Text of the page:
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Journal of the Optical Society of America A

Journal of the Optical Society of America A

| OPTICS, IMAGE SCIENCE, AND VISION

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Early Posting

Accepted papers to appear in an upcoming issue

OSA now posts prepublication articles as soon as they are accepted and cleared for production. See the FAQ for additional information.

Articles 1 to 17 of 17

November


Radiation force exerted on a sphere by focused Laguerre-Gaussian beams

  • Huachao Yu and Weilong She
  • received 07/23/2014; accepted 11/23/2014; posted 11/25/2014; Doc. ID 217656
  • [full text: PDF (1071) KB)]
  • Abstract: The generalized Lorenz-Mie theory is employed to calculate the force exerted on a sphere by focused Laguerre- Gaussian beams. The key parameters of the theory, namely, the multipole coefficients of the beams, are exactly derived from the beams’ angular spectrums in terms of some auxiliary coefficients. Several recurrence formulas, which can improve the calculation of the auxiliary coefficients and accordingly the force, are also derived. According to the calculated force, the trapping performances of the beams are investigated in the Mie regime. It is found that low(high)-azimuthal-order beams usually have advantages in the radial trapping of the high(low)-refractive-index sphere, and the axial trapping of the low(high)-refractive-index sphere. The influences of the parameters of the beams, lens and sphere on the trapping performance are also investigated.

Keywords (OCIS):

  • (140.7010) Lasers and laser optics : Laser trapping
  • (290.4020) Scattering : Mie theory

Preparing the Generalized Harvey-Shack rough surface scattering method for use with the Discrete Ordinates Method

  • Villads Egede Johansen
  • received 09/05/2014; accepted 11/19/2014; posted 11/20/2014; Doc. ID 221781
  • [full text: PDF (932) KB)]
  • Abstract: This paper shows how to implement the Generalized Harvey-Shack (GHS) method for isotropic rough surfaces discretized in a polar coordinate system and approximated using Fourier series. This is in particular relevant for the use of the GHS method as boundary condition for radiative transfer problems in slab geometries, where the Discrete Ordinates method can be applied to solve the problem. Furthermore, such an implementation is a more natural discretization of the problem than the traditional direction cosine space that has its strengths in analytical problems and intuitive understanding (mainly due to its translation invariance). A computer implementation of scattering from a Gaussian rough surface with Gaussian autocovariance written in Python is included at the end of this paper.

Keywords (OCIS):

  • (240.5770) Optics at surfaces : Roughness
  • (290.7050) Scattering : Turbid media
  • (290.1483) Scattering : BSDF, BRDF, and BTDF
  • (290.5835) Scattering : Scattering, Harvey
  • (010.5620) Atmospheric and oceanic optics : Radiative transfer

Performance of binoculars: Berek’s model of target detection

  • Holger Merlitz
  • received 05/31/2014; accepted 11/15/2014; posted 11/18/2014; Doc. ID 214527
  • [full text: PDF (326) KB)]
  • Abstract: A model of target detection thresholds, first presented by Max Berek of Leitz, is fitted into a simple set of closed equations. These are combined with a recently published universal formula for the human eye’s pupil size to yield a versatile formalism, capable of predicting binocular performance gains. The model encompasses target size, contrast, environmental luminance, binocular’s objective diameter, magnification, angle of view, transmission, stray-light, and the observer’s age. We analyze performance parameters of various common binocular models and compare the results with popular approximations to binocular performance, like the well known twilight index. The formalisms presented here are of interest in military target detection, as well as civil applications such as hunting, surveillance, object security, law enforcement or astronomy.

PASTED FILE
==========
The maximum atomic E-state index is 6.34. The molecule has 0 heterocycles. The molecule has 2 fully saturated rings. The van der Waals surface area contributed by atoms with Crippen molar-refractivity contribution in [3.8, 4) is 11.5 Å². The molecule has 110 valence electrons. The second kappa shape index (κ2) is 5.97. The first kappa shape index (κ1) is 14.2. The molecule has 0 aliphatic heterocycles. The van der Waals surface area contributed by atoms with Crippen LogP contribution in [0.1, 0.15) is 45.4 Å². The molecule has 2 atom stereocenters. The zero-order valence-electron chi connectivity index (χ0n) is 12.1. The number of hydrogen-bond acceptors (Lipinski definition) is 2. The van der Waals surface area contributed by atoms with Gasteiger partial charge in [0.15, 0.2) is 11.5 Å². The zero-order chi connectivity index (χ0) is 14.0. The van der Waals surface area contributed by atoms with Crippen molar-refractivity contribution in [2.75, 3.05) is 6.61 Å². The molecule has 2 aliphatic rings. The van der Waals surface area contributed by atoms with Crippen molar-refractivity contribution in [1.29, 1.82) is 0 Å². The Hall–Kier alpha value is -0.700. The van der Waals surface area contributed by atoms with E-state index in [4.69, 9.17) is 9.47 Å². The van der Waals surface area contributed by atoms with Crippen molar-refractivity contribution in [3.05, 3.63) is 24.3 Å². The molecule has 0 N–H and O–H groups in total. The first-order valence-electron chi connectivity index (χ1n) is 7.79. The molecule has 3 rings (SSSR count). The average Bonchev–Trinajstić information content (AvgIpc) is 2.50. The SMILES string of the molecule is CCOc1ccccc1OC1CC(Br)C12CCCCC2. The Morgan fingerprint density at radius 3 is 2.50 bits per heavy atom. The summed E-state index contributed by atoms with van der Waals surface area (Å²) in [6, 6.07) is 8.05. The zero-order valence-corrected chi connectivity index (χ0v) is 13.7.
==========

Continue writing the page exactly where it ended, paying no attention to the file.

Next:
Keywords (OCIS):

  • (040.1880) Detectors : Detection
  • (330.1800) Vision, color, and visual optics : Vision - contrast sensitivity
  • (330.4060) Vision, color, and visual optics : Vision modeling
  • (330.7321) Vision, color, and visual optics : Vision coupled optical systems

Application of complex geometrical optics to determination of thermal, transport and optical parameters of thin films by photothermal beam deflection technique

  • Dorota Korte and Mladen Franko
  • received 07/24/2014; accepted 11/13/2014; posted 11/14/2014; Doc. ID 217338
  • [full text: PDF (811) KB)]
  • Abstract: In this work the complex geometrical optics is for the first time applied instead of geometrical or wave optics to describe the probe beam interaction with the field of the thermal wave in photothermal beam deflection (PDS) experiments on thin films. On the basis of this approach the thermal (thermal diffusivity and conductivity), optical (energy band gap) and transport (carrier life time) parameters of the semiconductor thin films (pure TiO2, N- and C- doped TiO2, or TiO2/SiO2 composites deposited on glass or aluminum support) were determined with better accuracy and simultaneously during one measurement. The results are in good agreement with results obtained by the use of other methods and reported in literature.

Keywords (OCIS):

  • (120.6810) Instrumentation, measurement, and metrology : Thermal effects
  • (300.6430) Spectroscopy : Spectroscopy, photothermal
  • (080.5692) Geometric optics : Ray trajectories in inhomogeneous media

Polarization dependency of the metal-coated eccentric fiber

  • Jianxia Liu and Libo Yuan
  • received 08/01/2014; accepted 11/11/2014; posted 11/14/2014; Doc. ID 220231
  • [full text: PDF (2100) KB)]